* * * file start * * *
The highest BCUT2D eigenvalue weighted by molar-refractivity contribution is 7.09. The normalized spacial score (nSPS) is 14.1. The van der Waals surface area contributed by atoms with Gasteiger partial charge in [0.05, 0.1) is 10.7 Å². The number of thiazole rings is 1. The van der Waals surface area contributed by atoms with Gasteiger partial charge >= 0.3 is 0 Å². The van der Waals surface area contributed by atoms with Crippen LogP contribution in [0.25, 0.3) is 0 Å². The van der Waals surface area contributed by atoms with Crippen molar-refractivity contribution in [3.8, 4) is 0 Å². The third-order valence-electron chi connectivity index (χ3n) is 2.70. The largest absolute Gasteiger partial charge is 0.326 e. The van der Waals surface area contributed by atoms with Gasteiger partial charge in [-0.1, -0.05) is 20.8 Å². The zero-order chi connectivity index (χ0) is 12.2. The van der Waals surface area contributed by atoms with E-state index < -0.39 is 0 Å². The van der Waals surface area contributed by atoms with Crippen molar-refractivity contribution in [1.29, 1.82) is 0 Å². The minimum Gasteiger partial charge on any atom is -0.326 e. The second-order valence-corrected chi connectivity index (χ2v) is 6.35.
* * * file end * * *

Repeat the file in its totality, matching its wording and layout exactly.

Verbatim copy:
The highest BCUT2D eigenvalue weighted by molar-refractivity contribution is 7.09. The normalized spacial score (nSPS) is 14.1. The van der Waals surface area contributed by atoms with Gasteiger partial charge in [0.05, 0.1) is 10.7 Å². The number of thiazole rings is 1. The van der Waals surface area contributed by atoms with Gasteiger partial charge >= 0.3 is 0 Å². The van der Waals surface area contributed by atoms with Crippen LogP contribution in [0.25, 0.3) is 0 Å². The van der Waals surface area contributed by atoms with Crippen molar-refractivity contribution in [3.8, 4) is 0 Å². The third-order valence-electron chi connectivity index (χ3n) is 2.70. The largest absolute Gasteiger partial charge is 0.326 e. The van der Waals surface area contributed by atoms with Gasteiger partial charge in [-0.1, -0.05) is 20.8 Å². The zero-order chi connectivity index (χ0) is 12.2. The van der Waals surface area contributed by atoms with E-state index < -0.39 is 0 Å². The van der Waals surface area contributed by atoms with Crippen molar-refractivity contribution in [1.29, 1.82) is 0 Å². The minimum Gasteiger partial charge on any atom is -0.326 e. The second-order valence-corrected chi connectivity index (χ2v) is 6.35.